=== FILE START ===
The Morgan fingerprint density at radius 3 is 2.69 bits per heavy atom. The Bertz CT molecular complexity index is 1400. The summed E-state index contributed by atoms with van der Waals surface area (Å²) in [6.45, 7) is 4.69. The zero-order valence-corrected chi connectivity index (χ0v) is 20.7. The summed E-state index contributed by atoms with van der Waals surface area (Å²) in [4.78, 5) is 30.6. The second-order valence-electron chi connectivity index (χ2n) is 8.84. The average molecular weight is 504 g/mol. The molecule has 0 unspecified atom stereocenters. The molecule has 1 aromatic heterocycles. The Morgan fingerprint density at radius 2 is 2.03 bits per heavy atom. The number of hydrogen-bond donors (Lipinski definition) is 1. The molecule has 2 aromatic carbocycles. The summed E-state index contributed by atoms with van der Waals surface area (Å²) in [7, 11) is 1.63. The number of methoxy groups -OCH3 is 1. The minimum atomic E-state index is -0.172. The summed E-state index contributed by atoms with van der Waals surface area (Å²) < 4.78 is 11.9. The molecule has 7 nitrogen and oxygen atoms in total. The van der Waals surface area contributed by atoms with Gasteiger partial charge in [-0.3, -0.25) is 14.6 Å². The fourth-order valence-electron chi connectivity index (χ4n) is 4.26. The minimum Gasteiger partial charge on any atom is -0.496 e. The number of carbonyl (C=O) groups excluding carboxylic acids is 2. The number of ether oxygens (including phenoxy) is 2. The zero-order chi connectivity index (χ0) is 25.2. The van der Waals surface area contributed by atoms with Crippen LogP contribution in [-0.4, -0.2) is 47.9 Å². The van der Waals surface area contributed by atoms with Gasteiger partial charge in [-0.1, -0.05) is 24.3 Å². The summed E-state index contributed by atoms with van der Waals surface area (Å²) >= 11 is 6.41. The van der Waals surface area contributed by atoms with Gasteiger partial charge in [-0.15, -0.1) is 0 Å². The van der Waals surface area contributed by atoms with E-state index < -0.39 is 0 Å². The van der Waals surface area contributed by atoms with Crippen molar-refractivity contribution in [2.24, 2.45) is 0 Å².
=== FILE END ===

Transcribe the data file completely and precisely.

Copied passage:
The Morgan fingerprint density at radius 3 is 2.69 bits per heavy atom. The Bertz CT molecular complexity index is 1400. The summed E-state index contributed by atoms with van der Waals surface area (Å²) in [6.45, 7) is 4.69. The zero-order valence-corrected chi connectivity index (χ0v) is 20.7. The summed E-state index contributed by atoms with van der Waals surface area (Å²) in [4.78, 5) is 30.6. The second-order valence-electron chi connectivity index (χ2n) is 8.84. The average molecular weight is 504 g/mol. The molecule has 0 unspecified atom stereocenters. The molecule has 1 aromatic heterocycles. The Morgan fingerprint density at radius 2 is 2.03 bits per heavy atom. The number of hydrogen-bond donors (Lipinski definition) is 1. The molecule has 2 aromatic carbocycles. The summed E-state index contributed by atoms with van der Waals surface area (Å²) in [7, 11) is 1.63. The number of methoxy groups -OCH3 is 1. The minimum atomic E-state index is -0.172. The summed E-state index contributed by atoms with van der Waals surface area (Å²) < 4.78 is 11.9. The molecule has 7 nitrogen and oxygen atoms in total. The van der Waals surface area contributed by atoms with Gasteiger partial charge in [-0.3, -0.25) is 14.6 Å². The fourth-order valence-electron chi connectivity index (χ4n) is 4.26. The minimum Gasteiger partial charge on any atom is -0.496 e. The number of carbonyl (C=O) groups excluding carboxylic acids is 2. The number of ether oxygens (including phenoxy) is 2. The zero-order chi connectivity index (χ0) is 25.2. The van der Waals surface area contributed by atoms with Crippen LogP contribution in [-0.4, -0.2) is 47.9 Å². The van der Waals surface area contributed by atoms with Gasteiger partial charge in [-0.1, -0.05) is 24.3 Å². The summed E-state index contributed by atoms with van der Waals surface area (Å²) >= 11 is 6.41. The van der Waals surface area contributed by atoms with Gasteiger partial charge in [-0.15, -0.1) is 0 Å². The van der Waals surface area contributed by atoms with E-state index < -0.39 is 0 Å². The van der Waals surface area contributed by atoms with Crippen molar-refractivity contribution in [2.24, 2.45) is 0 Å².